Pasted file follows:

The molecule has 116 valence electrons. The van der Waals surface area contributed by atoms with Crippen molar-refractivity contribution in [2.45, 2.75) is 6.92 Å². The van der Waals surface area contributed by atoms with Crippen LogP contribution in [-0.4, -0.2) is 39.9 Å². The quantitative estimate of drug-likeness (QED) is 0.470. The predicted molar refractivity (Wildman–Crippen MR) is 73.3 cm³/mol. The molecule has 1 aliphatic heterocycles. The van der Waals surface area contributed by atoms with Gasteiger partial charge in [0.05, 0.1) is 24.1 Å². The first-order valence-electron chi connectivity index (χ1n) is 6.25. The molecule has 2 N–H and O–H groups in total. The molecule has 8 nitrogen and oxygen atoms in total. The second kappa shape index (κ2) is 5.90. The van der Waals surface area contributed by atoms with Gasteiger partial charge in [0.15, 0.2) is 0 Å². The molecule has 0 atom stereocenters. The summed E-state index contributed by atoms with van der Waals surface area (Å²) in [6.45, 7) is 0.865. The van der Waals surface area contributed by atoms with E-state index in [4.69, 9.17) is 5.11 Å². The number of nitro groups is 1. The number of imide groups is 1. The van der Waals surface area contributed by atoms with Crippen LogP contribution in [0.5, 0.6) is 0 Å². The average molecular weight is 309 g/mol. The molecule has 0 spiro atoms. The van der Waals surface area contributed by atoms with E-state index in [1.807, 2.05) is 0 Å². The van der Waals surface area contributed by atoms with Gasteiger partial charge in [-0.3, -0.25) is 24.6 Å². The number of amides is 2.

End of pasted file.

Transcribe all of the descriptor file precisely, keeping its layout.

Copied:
The molecule has 116 valence electrons. The van der Waals surface area contributed by atoms with Crippen molar-refractivity contribution in [2.45, 2.75) is 6.92 Å². The van der Waals surface area contributed by atoms with Crippen LogP contribution in [-0.4, -0.2) is 39.9 Å². The quantitative estimate of drug-likeness (QED) is 0.470. The predicted molar refractivity (Wildman–Crippen MR) is 73.3 cm³/mol. The molecule has 1 aliphatic heterocycles. The van der Waals surface area contributed by atoms with Gasteiger partial charge in [0.05, 0.1) is 24.1 Å². The first-order valence-electron chi connectivity index (χ1n) is 6.25. The molecule has 2 N–H and O–H groups in total. The molecule has 8 nitrogen and oxygen atoms in total. The second kappa shape index (κ2) is 5.90. The van der Waals surface area contributed by atoms with Gasteiger partial charge in [0.15, 0.2) is 0 Å². The molecule has 0 atom stereocenters. The summed E-state index contributed by atoms with van der Waals surface area (Å²) in [6.45, 7) is 0.865. The van der Waals surface area contributed by atoms with E-state index in [4.69, 9.17) is 5.11 Å². The number of nitro groups is 1. The number of imide groups is 1. The van der Waals surface area contributed by atoms with Crippen LogP contribution in [0.5, 0.6) is 0 Å². The average molecular weight is 309 g/mol. The molecule has 0 spiro atoms. The van der Waals surface area contributed by atoms with E-state index in [1.807, 2.05) is 0 Å². The van der Waals surface area contributed by atoms with Gasteiger partial charge in [-0.3, -0.25) is 24.6 Å². The number of amides is 2.